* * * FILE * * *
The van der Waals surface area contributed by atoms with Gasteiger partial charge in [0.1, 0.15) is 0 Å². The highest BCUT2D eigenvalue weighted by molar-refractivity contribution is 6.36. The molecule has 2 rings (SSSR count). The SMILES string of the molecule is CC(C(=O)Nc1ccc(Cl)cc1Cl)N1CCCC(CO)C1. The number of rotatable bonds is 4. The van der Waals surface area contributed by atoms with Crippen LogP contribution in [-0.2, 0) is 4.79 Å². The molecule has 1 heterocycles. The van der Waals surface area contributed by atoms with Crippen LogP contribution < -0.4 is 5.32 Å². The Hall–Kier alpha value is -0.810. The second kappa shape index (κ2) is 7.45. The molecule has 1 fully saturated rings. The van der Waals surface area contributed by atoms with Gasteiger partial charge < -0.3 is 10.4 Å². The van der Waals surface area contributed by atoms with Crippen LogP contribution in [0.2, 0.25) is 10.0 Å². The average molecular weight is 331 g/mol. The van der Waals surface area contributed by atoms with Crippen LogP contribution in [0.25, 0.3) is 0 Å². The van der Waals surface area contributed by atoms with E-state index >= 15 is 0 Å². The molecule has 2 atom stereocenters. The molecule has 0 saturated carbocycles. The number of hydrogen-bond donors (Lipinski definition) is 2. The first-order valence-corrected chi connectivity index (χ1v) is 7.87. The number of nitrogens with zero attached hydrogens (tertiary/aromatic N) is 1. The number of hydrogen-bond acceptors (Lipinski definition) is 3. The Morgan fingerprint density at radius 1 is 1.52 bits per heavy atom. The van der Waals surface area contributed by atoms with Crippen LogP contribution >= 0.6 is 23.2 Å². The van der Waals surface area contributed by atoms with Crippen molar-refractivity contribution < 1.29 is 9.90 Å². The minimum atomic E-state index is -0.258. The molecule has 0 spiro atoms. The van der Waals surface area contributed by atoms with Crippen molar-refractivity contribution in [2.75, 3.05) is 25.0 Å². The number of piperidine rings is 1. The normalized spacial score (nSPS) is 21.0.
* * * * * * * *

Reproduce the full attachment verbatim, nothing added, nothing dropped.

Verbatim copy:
The van der Waals surface area contributed by atoms with Gasteiger partial charge in [0.1, 0.15) is 0 Å². The highest BCUT2D eigenvalue weighted by molar-refractivity contribution is 6.36. The molecule has 2 rings (SSSR count). The SMILES string of the molecule is CC(C(=O)Nc1ccc(Cl)cc1Cl)N1CCCC(CO)C1. The number of rotatable bonds is 4. The van der Waals surface area contributed by atoms with Crippen LogP contribution in [-0.2, 0) is 4.79 Å². The molecule has 1 heterocycles. The van der Waals surface area contributed by atoms with Crippen LogP contribution < -0.4 is 5.32 Å². The Hall–Kier alpha value is -0.810. The second kappa shape index (κ2) is 7.45. The molecule has 1 fully saturated rings. The van der Waals surface area contributed by atoms with Gasteiger partial charge < -0.3 is 10.4 Å². The van der Waals surface area contributed by atoms with Crippen LogP contribution in [0.2, 0.25) is 10.0 Å². The average molecular weight is 331 g/mol. The van der Waals surface area contributed by atoms with Crippen LogP contribution in [0.25, 0.3) is 0 Å². The van der Waals surface area contributed by atoms with E-state index >= 15 is 0 Å². The molecule has 2 atom stereocenters. The molecule has 0 saturated carbocycles. The number of hydrogen-bond donors (Lipinski definition) is 2. The first-order valence-corrected chi connectivity index (χ1v) is 7.87. The number of nitrogens with zero attached hydrogens (tertiary/aromatic N) is 1. The number of hydrogen-bond acceptors (Lipinski definition) is 3. The Morgan fingerprint density at radius 1 is 1.52 bits per heavy atom. The van der Waals surface area contributed by atoms with Crippen LogP contribution >= 0.6 is 23.2 Å². The van der Waals surface area contributed by atoms with Crippen molar-refractivity contribution < 1.29 is 9.90 Å². The minimum atomic E-state index is -0.258. The molecule has 0 spiro atoms. The van der Waals surface area contributed by atoms with Crippen molar-refractivity contribution in [2.75, 3.05) is 25.0 Å². The number of piperidine rings is 1. The normalized spacial score (nSPS) is 21.0.